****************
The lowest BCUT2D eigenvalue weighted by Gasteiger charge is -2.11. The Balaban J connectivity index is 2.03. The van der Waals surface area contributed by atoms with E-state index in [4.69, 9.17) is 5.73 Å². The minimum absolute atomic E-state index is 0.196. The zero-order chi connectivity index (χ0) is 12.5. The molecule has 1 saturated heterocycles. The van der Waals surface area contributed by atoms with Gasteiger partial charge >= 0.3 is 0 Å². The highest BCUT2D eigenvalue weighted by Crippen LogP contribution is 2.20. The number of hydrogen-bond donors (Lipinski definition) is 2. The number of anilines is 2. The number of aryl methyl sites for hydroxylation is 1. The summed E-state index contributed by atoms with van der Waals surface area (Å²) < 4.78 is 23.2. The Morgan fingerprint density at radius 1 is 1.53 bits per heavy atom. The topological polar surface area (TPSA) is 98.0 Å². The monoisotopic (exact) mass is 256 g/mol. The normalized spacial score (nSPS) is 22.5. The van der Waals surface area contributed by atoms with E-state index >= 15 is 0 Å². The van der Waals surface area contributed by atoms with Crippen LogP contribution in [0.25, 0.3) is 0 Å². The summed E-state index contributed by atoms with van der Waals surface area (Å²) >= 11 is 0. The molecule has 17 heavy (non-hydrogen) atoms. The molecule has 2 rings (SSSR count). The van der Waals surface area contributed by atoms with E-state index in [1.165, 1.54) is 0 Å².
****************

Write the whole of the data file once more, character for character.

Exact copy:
The lowest BCUT2D eigenvalue weighted by Gasteiger charge is -2.11. The Balaban J connectivity index is 2.03. The van der Waals surface area contributed by atoms with E-state index in [4.69, 9.17) is 5.73 Å². The minimum absolute atomic E-state index is 0.196. The zero-order chi connectivity index (χ0) is 12.5. The molecule has 1 saturated heterocycles. The van der Waals surface area contributed by atoms with Gasteiger partial charge >= 0.3 is 0 Å². The highest BCUT2D eigenvalue weighted by Crippen LogP contribution is 2.20. The number of hydrogen-bond donors (Lipinski definition) is 2. The number of anilines is 2. The number of aryl methyl sites for hydroxylation is 1. The summed E-state index contributed by atoms with van der Waals surface area (Å²) < 4.78 is 23.2. The Morgan fingerprint density at radius 1 is 1.53 bits per heavy atom. The topological polar surface area (TPSA) is 98.0 Å². The monoisotopic (exact) mass is 256 g/mol. The normalized spacial score (nSPS) is 22.5. The van der Waals surface area contributed by atoms with E-state index >= 15 is 0 Å². The van der Waals surface area contributed by atoms with Crippen LogP contribution in [0.25, 0.3) is 0 Å². The summed E-state index contributed by atoms with van der Waals surface area (Å²) >= 11 is 0. The molecule has 17 heavy (non-hydrogen) atoms. The molecule has 2 rings (SSSR count). The van der Waals surface area contributed by atoms with E-state index in [1.165, 1.54) is 0 Å².